26th June 1891

Guernsey bought Fort Grey from the War Office

Fort Grey is so much a part of Guernsey, it seems incredible now that the island actually had to buy it.

On 26 June 1891, the States of Deliberation agreed to proceed with the purchase of what’s now better known as Fort Grey, but was then more formally Rocquaine Castle, after the tidal bay in which it is situated.

Fort Grey

The British government had given the States the option to buy Fort Grey the previous November. Naturally, it needed to have it valued. Nonetheless, in the interim, a motion was passed and quoted in the following day’s issue of The Star:

That the States do purchase Rocquaine Castle, and causeway, authorising the Coast Committee to buy it for such a price as they think reasonable.

What constituted a “reasonable” price was tricky to determine. The issue had arisen because the causeway was falling into disrepair, and the War Office seemed reluctant to put it right. It therefore gave Guernsey the option to buy it at less than market value. However, there were conditions attached. If it paid less than the fort was worth, it was obligated to devote it to public purposes. Further, should that public use come to an end it would have to be returned to the War Office.

It is likely that the Fort’s current status as a shipwreck museum would constitute public use.

In the end, the States of Guernsey took posession of the fort for the princely sum of £185. Both the fort and its slipway are protected monuments

History of Fort Grey

Fort Grey had been built at the start of the 19th century to defend against a potential French invasion. It sits on the site of the smaller Chateau de Rocquaine. Its construction was ordered by Lieutenant-Governor John Doyle. Doyle had been appointed in 1803, the year before work on the fort began.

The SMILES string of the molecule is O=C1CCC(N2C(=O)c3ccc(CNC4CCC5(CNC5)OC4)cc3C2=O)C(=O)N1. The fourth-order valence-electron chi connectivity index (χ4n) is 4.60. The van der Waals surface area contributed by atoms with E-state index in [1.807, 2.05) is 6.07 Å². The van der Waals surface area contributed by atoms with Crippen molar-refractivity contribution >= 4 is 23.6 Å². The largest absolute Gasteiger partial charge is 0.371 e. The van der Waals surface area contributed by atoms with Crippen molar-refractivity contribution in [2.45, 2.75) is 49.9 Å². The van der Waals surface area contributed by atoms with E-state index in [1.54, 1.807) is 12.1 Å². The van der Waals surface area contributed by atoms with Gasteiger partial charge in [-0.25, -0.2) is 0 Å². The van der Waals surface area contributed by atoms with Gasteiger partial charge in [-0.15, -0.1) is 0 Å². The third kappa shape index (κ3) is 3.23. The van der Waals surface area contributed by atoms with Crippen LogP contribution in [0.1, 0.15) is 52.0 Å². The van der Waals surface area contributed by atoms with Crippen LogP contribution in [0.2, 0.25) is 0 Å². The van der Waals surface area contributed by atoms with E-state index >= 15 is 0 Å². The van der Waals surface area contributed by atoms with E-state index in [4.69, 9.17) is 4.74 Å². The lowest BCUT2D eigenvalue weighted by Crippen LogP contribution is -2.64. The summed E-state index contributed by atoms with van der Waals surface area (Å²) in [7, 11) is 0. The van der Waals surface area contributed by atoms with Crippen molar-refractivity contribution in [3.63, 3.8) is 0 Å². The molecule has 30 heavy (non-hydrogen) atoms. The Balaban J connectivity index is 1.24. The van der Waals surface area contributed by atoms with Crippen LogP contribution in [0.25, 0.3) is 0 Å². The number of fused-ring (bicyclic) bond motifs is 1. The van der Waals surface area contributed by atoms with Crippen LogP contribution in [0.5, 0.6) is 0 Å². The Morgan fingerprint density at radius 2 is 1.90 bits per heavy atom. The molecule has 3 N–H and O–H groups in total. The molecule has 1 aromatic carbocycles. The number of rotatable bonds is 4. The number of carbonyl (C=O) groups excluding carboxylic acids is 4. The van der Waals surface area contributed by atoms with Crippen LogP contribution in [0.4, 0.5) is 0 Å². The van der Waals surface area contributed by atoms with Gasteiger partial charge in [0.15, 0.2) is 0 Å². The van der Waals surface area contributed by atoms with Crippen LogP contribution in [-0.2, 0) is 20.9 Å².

Fort Grey was given its current name in honour of Earl Charles Grey, Governor of Guernsey from 1797 until 1807.

 

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Other events that occured in June

Cricketer Charles Grieve died in Shropshire 1st
St Johns undertook its first Guernsey rescue 2nd
Bailiff John Guille died in Plymouth 3rd
GUNS writer Joseph John Gillingham was deported 4th
First arrests were made at Guernsey Airport 5th
Jethou was put on the market 6th
The king and queen celebrated Guernsey’s liberation 7th
Occupying forces confiscated Guernsey’s radios 8th
Guernsey Railway company ceased operations 9th
Guernsey welcomed its first steam ship 10th
Laura Kennington kicks off Channel Islands triathlon 11th
Dame Sibyl became a dame again 12th
Guernsey voted to legalise local abortions 13th
Victor Hugo’s house is opened to the public 14th
The Channel Islands were demilitarised 15th
Guernsey was invaded by Colorado beetles 16th
States Telephone Department was established 17th
Pollet guest house fire claimed its third victim 18th
Aurigny founder Derrick Bailey died 19th
Guernsey joined the Football Association 20th
Guernsey’s school children were evacuated 21st
Guernsey celebrated Queen Victoria’s jubilee 22nd
Princess Elizabeth opened Guernsey’s hospital 23rd
Guernsey chose England over France 24th
First meeting of Guernsey’s Controlling Committee 25th
Guernsey bought Fort Grey from the War Office 26th
Guernsey coffee trader William Le Lacheur died 27th
G-JOEY completes his last flight 28th
Guernsey suffered its first and only air raid
The Star was published for the first time 29th
Two deserters were shot after landing on Guernsey 30th